5 Words To Avoid When Promoting Your Music
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When promoting your music, getting heard and seen is everything. Cutting through the noise, being the loud-and-clear signal, making sure that people know who you are and what you’re about. These are your goals – and you have a lot of competition.
This is life for the modern musician. For you.
The words listed below may seem harmless at first glance, but you need to rethink them if you want to separate yourself from the competition. Attention to the finest of details is what distinguishes the great from the merely good, okay, and rubbish. Using these words (or in some cases using them in the wrong way) can instantly lose you potential supporters – and even attract the worst kind of attention.
What follows may sound harsh, but it’s important. Music industry professionals are hypersensitive to the words that follow, and if you want to win them over, you need to think like they do. You need to understand how their brains work – and if you can do that, you’ll leave everyone else in the dust.
If you’re looking for just one single word capable of killing your credibility in a microsecond, this is it.
Imagine somebody setting up an online dating profile, and labelling themselves “undated”. Or “unkissed”. Or “unslept-with”.
If you came across that profile, would you message them – or would you move on as fast as possible? Would you imagine them to be the kind of incredible heart-stopper you’d actually want to date, or an awkwardly needy potential disaster zone?
Desperation is not attractive in any area. Desperation literally means that you feel hopeless – and this is not only unattractive to others, but also incredibly unfair to you.
If you’re willing to put the time and effort in, you can do good work – and if you’re doing good work, there is hope for you. It’s a question of commitment and perseverance, the willingness to keep chipping away over months and years.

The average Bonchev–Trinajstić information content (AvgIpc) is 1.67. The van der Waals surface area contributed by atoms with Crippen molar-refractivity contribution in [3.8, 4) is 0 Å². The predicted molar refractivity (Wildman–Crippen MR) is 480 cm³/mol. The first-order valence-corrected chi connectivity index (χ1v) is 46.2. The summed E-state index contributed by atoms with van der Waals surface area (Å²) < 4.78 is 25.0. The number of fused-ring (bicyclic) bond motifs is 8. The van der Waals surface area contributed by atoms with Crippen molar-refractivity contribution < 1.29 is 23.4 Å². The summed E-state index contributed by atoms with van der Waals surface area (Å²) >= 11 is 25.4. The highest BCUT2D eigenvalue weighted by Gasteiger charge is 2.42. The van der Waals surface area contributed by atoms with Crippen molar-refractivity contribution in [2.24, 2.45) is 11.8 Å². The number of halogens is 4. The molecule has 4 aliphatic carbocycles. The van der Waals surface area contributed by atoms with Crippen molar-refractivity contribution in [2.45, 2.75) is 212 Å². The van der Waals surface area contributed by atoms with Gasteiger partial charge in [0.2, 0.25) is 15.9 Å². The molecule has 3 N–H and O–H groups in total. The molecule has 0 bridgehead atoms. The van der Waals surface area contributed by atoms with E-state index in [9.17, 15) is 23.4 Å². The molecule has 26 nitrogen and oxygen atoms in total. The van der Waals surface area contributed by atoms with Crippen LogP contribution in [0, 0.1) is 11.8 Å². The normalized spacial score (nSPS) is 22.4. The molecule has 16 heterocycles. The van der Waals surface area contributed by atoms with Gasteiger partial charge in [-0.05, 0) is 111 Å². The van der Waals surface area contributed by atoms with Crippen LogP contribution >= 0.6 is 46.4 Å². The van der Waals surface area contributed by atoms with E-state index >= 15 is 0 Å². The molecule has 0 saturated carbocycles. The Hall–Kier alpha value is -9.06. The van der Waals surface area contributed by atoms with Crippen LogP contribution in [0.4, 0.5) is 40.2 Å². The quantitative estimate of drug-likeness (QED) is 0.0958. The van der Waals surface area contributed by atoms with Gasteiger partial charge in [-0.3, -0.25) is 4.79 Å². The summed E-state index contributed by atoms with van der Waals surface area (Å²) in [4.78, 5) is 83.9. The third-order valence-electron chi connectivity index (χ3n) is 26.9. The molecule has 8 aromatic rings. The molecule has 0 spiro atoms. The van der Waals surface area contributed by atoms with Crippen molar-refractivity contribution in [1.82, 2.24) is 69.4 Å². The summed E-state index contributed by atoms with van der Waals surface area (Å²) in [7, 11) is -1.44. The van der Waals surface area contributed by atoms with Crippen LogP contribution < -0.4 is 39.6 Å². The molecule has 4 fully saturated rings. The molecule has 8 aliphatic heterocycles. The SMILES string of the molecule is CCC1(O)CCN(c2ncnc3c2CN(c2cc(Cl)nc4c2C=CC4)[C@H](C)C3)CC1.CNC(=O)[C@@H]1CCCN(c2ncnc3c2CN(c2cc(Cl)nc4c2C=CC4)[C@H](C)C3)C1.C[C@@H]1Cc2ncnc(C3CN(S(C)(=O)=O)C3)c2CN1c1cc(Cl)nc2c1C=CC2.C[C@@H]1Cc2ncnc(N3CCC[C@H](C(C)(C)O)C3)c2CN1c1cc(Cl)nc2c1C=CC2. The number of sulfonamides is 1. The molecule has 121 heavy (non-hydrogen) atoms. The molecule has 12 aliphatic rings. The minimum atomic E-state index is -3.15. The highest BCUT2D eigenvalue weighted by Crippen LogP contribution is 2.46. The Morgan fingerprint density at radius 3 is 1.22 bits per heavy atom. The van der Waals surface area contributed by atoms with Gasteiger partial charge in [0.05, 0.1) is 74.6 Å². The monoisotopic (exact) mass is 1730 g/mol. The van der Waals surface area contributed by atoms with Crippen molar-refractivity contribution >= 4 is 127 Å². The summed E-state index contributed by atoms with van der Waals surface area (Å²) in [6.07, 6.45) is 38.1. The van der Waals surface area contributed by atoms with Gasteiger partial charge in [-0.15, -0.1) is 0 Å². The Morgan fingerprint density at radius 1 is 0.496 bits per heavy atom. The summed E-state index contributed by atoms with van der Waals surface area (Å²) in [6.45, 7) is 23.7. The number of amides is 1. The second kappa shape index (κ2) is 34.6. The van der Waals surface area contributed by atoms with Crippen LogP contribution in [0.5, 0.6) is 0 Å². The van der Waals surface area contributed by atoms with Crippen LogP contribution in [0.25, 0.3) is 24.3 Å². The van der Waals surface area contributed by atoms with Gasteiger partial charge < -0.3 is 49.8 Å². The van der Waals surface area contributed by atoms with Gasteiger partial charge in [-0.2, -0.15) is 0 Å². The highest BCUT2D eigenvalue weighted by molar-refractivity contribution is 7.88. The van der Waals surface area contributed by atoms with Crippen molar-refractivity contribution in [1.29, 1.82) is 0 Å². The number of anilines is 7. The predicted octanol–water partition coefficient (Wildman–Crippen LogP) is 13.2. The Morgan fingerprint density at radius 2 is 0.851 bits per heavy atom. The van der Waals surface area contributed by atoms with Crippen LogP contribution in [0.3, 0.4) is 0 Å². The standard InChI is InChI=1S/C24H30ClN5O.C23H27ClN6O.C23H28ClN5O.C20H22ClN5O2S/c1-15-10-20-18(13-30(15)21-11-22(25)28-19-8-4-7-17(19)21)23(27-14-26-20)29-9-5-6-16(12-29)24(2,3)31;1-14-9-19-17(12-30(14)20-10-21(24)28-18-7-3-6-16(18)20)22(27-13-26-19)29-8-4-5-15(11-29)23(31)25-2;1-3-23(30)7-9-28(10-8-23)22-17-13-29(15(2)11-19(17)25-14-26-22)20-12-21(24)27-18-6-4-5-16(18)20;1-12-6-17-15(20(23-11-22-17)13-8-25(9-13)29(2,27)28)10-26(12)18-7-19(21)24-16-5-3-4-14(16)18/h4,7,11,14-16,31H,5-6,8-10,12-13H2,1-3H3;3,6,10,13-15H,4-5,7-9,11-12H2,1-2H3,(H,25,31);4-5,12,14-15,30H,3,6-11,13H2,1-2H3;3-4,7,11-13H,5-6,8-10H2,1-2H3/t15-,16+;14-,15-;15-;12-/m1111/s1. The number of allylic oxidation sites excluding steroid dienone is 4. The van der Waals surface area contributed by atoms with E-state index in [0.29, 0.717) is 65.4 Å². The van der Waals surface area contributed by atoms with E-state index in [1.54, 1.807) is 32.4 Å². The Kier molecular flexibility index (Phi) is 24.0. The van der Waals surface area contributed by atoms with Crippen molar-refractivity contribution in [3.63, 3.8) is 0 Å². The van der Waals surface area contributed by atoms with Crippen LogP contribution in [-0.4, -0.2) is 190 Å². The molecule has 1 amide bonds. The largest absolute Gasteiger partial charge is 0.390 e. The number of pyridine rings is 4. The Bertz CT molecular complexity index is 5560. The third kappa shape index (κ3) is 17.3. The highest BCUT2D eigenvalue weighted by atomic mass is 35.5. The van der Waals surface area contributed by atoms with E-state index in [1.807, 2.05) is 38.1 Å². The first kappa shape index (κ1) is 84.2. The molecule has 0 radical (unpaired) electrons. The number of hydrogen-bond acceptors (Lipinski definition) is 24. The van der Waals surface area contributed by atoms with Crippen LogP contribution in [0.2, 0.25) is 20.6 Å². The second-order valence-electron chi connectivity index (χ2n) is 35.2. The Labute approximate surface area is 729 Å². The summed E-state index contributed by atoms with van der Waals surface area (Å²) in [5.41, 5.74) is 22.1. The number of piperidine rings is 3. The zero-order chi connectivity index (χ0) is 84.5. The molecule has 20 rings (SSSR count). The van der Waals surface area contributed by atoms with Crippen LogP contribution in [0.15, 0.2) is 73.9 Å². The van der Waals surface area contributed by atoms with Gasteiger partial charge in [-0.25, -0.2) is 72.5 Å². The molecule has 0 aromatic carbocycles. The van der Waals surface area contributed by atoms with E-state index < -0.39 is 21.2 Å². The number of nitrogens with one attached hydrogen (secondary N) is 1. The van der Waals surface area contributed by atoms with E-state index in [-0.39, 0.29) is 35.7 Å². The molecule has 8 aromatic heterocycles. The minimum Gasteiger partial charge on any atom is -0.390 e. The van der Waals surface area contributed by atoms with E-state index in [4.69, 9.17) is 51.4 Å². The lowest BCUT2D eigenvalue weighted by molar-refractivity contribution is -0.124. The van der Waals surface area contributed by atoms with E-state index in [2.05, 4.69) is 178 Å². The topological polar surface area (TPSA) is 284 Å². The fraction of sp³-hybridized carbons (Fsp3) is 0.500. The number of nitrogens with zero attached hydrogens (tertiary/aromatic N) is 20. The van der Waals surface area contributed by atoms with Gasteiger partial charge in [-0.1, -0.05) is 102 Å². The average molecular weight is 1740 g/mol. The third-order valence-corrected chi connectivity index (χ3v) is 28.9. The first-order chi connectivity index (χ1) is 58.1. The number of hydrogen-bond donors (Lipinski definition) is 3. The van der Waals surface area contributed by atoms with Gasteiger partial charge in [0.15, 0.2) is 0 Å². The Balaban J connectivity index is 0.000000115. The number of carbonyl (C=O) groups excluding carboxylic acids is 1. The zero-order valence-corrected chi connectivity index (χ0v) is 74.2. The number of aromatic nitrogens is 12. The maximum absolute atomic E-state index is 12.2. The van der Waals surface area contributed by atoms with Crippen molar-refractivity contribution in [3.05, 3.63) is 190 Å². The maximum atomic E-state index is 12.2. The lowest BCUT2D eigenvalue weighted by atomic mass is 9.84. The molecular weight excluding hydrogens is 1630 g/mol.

Don’t feel desperate – just focus on getting the next thing done.
Instead of calling your band “unsigned”, say “independent” or “DIY” instead.
Independent and DIY musicians understand that in the modern music business, labels – the businesses capable of turning unsigned bands into signed bands – look for evidence that you can do something off your own back before they invest their money and effort in you.
Independent and DIY bands don’t wait for permission to make their music. They get it done; they do it themselves. They build a team, finding people to help them record an album, get it mastered, design the cover art, and market it effectively. They book their own shows, deal with everything that needs to be dealt with.
Then – if they’re doing good work, making good music – new opportunities arise. Not by magic, but through hard work and a dedication to quality.
Unsigned bands aren’t doing what they need to do to get signed. Independent and DIY bands are.
If you want to be on the winning team, changing your vocabulary is a good place to start.
Most bands are not unique. This is a tough truth – but it is the truth.
Unique is one of the most overused words in the music business. It triggers even the least sensitive bullshit detector.
If you tell someone your music is unique, and on listening to it they find it full of clichés and stock ideas – something that’s been done a million times over – they won’t thank you.
They’ll feel insulted, like you’re trying to fool them, like you’re assuming them to be stupid. Gullible. Easily swayed.
The result: One offended and permanently turned-off potential supporter.
If your music is genuinely unique, find a creative and unique way of describing it. Be as silly or as profound as you like – but be different. Don’t tell people you’re unique; actually be unique.